Critically short staffed!

Why is the Central Groundwater Board unable to monitor sub-soil water pollution? The reason is certainly not original: India's groundwater inspection authority, with a 5,300-strong staff, claims it needs about 40 more people before it can undertake a study of the 17 critically polluted industrial estates.

The ministry of environment and forests (MEF) has asked the board to find out the level of pollution in industrially developed centres such as Vapi and Ankleshwar in Gujarat, Chembur in Maharashtra, Durgapur in West Bengal, Dhanbad in Bihar, Faridabad in Haryana, Hyderabad and Visakhapatnam in Andhra Pradesh, Bhadravati in Karnataka and Ranipet in Tamil Nadu.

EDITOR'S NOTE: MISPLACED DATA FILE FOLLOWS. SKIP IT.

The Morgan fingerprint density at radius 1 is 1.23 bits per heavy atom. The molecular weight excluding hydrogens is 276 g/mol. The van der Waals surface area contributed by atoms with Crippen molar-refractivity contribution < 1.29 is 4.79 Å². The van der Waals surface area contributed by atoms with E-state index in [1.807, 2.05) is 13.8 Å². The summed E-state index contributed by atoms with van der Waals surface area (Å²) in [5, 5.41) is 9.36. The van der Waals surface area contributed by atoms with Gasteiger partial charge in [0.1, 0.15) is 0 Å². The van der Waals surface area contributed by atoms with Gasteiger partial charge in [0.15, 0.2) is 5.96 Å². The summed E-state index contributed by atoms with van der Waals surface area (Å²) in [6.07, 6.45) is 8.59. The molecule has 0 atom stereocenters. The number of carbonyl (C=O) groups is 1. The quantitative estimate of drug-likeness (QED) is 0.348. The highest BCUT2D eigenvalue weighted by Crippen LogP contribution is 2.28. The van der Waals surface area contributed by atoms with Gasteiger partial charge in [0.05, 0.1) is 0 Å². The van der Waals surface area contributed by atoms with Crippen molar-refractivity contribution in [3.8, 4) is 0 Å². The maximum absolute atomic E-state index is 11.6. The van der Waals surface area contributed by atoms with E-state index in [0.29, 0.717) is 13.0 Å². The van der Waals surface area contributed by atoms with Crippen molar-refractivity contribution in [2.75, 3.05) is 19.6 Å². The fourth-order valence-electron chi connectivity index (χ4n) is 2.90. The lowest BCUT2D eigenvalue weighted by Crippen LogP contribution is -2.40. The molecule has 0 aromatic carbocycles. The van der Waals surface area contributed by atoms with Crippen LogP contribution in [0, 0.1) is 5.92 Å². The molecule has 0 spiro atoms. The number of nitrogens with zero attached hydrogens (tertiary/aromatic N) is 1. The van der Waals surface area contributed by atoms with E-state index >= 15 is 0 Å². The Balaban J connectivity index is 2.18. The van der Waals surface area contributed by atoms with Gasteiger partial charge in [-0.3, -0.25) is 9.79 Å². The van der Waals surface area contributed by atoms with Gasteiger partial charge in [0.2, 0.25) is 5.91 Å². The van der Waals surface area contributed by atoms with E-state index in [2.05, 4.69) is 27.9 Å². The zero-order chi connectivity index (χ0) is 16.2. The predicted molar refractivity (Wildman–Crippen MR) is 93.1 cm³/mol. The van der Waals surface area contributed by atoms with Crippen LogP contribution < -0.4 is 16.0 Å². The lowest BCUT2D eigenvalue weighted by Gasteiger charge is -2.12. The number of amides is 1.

A year after MEF made its request, which also contained an assurance to meet the more than Rs 3 crore expense, the board is yet to begin work. Board officials maintain they have approached the ministries of water resources and finance to get the extra posts sanctioned. The finance minister is apparently not impressed.